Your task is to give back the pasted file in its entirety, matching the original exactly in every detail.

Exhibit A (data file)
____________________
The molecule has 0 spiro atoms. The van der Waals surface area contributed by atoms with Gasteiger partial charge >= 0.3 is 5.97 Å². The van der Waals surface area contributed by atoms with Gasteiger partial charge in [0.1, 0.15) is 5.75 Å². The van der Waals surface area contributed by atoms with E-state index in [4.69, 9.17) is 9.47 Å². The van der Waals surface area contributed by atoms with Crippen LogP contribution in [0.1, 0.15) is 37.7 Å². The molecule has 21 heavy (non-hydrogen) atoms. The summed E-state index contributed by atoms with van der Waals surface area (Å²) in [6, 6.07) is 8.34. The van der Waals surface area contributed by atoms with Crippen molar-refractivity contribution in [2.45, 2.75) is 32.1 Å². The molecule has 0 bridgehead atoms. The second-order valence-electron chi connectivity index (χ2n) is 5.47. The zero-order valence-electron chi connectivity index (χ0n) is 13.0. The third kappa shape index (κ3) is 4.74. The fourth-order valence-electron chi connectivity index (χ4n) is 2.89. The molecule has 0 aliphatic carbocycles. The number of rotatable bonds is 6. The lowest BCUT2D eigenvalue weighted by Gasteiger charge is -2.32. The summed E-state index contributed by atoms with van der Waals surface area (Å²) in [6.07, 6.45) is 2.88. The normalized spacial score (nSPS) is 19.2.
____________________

The molecule has 0 spiro atoms. The van der Waals surface area contributed by atoms with Gasteiger partial charge >= 0.3 is 5.97 Å². The van der Waals surface area contributed by atoms with Gasteiger partial charge in [0.1, 0.15) is 5.75 Å². The van der Waals surface area contributed by atoms with E-state index in [4.69, 9.17) is 9.47 Å². The van der Waals surface area contributed by atoms with Crippen LogP contribution in [0.1, 0.15) is 37.7 Å². The molecule has 21 heavy (non-hydrogen) atoms. The summed E-state index contributed by atoms with van der Waals surface area (Å²) in [6, 6.07) is 8.34. The van der Waals surface area contributed by atoms with Crippen molar-refractivity contribution in [2.45, 2.75) is 32.1 Å². The molecule has 0 bridgehead atoms. The second-order valence-electron chi connectivity index (χ2n) is 5.47. The zero-order valence-electron chi connectivity index (χ0n) is 13.0. The third kappa shape index (κ3) is 4.74. The fourth-order valence-electron chi connectivity index (χ4n) is 2.89. The molecule has 0 aliphatic carbocycles. The number of rotatable bonds is 6. The lowest BCUT2D eigenvalue weighted by Gasteiger charge is -2.32. The summed E-state index contributed by atoms with van der Waals surface area (Å²) in [6.07, 6.45) is 2.88. The normalized spacial score (nSPS) is 19.2.